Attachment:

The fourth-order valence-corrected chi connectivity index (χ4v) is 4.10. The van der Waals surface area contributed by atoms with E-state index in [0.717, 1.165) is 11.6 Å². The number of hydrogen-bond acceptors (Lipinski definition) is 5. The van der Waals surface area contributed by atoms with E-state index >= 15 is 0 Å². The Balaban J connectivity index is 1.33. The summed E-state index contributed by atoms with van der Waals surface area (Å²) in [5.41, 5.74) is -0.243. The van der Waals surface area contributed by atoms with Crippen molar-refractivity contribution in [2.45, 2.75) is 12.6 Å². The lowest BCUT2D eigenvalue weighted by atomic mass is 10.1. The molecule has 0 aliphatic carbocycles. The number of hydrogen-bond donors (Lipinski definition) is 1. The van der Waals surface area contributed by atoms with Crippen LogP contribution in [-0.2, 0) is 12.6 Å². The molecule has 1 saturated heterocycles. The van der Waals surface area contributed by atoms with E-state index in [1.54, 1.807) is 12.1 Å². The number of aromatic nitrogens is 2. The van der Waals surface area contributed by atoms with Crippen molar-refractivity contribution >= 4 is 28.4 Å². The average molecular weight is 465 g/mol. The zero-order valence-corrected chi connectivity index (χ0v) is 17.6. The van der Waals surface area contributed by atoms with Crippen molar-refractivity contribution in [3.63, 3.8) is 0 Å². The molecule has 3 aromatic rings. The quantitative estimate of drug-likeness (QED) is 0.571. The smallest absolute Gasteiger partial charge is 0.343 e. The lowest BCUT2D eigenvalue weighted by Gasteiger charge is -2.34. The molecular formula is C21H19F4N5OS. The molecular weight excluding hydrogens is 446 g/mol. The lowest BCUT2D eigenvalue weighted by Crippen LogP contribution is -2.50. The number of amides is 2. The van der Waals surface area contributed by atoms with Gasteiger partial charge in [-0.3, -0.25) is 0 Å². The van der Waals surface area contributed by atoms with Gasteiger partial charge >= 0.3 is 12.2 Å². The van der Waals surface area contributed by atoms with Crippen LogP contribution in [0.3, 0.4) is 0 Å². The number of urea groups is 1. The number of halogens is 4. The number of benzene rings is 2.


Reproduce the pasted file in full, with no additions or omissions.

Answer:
The fourth-order valence-corrected chi connectivity index (χ4v) is 4.10. The van der Waals surface area contributed by atoms with E-state index in [0.717, 1.165) is 11.6 Å². The number of hydrogen-bond acceptors (Lipinski definition) is 5. The van der Waals surface area contributed by atoms with E-state index >= 15 is 0 Å². The Balaban J connectivity index is 1.33. The summed E-state index contributed by atoms with van der Waals surface area (Å²) in [5.41, 5.74) is -0.243. The van der Waals surface area contributed by atoms with Crippen molar-refractivity contribution in [2.45, 2.75) is 12.6 Å². The lowest BCUT2D eigenvalue weighted by atomic mass is 10.1. The molecule has 0 aliphatic carbocycles. The number of hydrogen-bond donors (Lipinski definition) is 1. The van der Waals surface area contributed by atoms with Crippen LogP contribution in [-0.2, 0) is 12.6 Å². The molecule has 1 saturated heterocycles. The van der Waals surface area contributed by atoms with E-state index in [1.54, 1.807) is 12.1 Å². The number of aromatic nitrogens is 2. The van der Waals surface area contributed by atoms with Crippen molar-refractivity contribution >= 4 is 28.4 Å². The average molecular weight is 465 g/mol. The zero-order valence-corrected chi connectivity index (χ0v) is 17.6. The van der Waals surface area contributed by atoms with Crippen molar-refractivity contribution in [3.63, 3.8) is 0 Å². The molecule has 3 aromatic rings. The quantitative estimate of drug-likeness (QED) is 0.571. The smallest absolute Gasteiger partial charge is 0.343 e. The lowest BCUT2D eigenvalue weighted by Gasteiger charge is -2.34. The molecular formula is C21H19F4N5OS. The molecular weight excluding hydrogens is 446 g/mol. The lowest BCUT2D eigenvalue weighted by Crippen LogP contribution is -2.50. The number of amides is 2. The van der Waals surface area contributed by atoms with Gasteiger partial charge in [-0.3, -0.25) is 0 Å². The van der Waals surface area contributed by atoms with Gasteiger partial charge >= 0.3 is 12.2 Å². The van der Waals surface area contributed by atoms with Crippen LogP contribution in [0.3, 0.4) is 0 Å². The number of urea groups is 1. The number of halogens is 4. The number of benzene rings is 2.